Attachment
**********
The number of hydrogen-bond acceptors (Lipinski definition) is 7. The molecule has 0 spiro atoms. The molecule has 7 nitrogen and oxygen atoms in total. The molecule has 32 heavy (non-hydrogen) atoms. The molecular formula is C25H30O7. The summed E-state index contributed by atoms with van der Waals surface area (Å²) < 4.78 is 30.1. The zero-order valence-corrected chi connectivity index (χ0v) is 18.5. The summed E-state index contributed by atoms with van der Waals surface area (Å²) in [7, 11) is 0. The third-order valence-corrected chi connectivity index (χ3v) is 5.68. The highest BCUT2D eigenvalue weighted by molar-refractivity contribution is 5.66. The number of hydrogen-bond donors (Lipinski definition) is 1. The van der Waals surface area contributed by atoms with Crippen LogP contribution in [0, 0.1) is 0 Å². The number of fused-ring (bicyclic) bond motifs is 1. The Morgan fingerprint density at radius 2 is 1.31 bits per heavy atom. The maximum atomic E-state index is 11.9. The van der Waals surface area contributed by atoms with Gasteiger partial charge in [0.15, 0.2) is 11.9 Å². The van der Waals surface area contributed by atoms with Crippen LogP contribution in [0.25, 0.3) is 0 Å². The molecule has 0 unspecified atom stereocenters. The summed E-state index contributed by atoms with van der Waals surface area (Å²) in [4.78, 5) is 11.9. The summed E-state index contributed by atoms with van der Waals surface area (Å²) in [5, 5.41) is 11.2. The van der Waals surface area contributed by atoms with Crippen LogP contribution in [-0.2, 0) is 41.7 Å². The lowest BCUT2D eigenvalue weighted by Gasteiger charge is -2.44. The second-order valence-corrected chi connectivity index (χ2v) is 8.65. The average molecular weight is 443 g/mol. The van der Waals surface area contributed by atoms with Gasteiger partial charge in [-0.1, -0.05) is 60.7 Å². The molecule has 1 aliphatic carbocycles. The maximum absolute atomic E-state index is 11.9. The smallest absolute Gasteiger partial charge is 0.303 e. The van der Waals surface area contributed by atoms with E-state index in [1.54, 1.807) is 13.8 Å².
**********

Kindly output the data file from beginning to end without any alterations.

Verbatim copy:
The number of hydrogen-bond acceptors (Lipinski definition) is 7. The molecule has 0 spiro atoms. The molecule has 7 nitrogen and oxygen atoms in total. The molecule has 32 heavy (non-hydrogen) atoms. The molecular formula is C25H30O7. The summed E-state index contributed by atoms with van der Waals surface area (Å²) < 4.78 is 30.1. The zero-order valence-corrected chi connectivity index (χ0v) is 18.5. The summed E-state index contributed by atoms with van der Waals surface area (Å²) in [7, 11) is 0. The third-order valence-corrected chi connectivity index (χ3v) is 5.68. The highest BCUT2D eigenvalue weighted by molar-refractivity contribution is 5.66. The number of hydrogen-bond donors (Lipinski definition) is 1. The van der Waals surface area contributed by atoms with Crippen LogP contribution in [0, 0.1) is 0 Å². The number of fused-ring (bicyclic) bond motifs is 1. The Morgan fingerprint density at radius 2 is 1.31 bits per heavy atom. The maximum atomic E-state index is 11.9. The van der Waals surface area contributed by atoms with Gasteiger partial charge in [0.15, 0.2) is 11.9 Å². The van der Waals surface area contributed by atoms with Crippen LogP contribution in [0.25, 0.3) is 0 Å². The molecule has 0 unspecified atom stereocenters. The summed E-state index contributed by atoms with van der Waals surface area (Å²) in [4.78, 5) is 11.9. The summed E-state index contributed by atoms with van der Waals surface area (Å²) in [5, 5.41) is 11.2. The van der Waals surface area contributed by atoms with Crippen LogP contribution in [-0.2, 0) is 41.7 Å². The lowest BCUT2D eigenvalue weighted by Gasteiger charge is -2.44. The second-order valence-corrected chi connectivity index (χ2v) is 8.65. The average molecular weight is 443 g/mol. The van der Waals surface area contributed by atoms with Gasteiger partial charge in [-0.1, -0.05) is 60.7 Å². The molecule has 1 aliphatic carbocycles. The maximum absolute atomic E-state index is 11.9. The smallest absolute Gasteiger partial charge is 0.303 e. The van der Waals surface area contributed by atoms with E-state index in [1.54, 1.807) is 13.8 Å².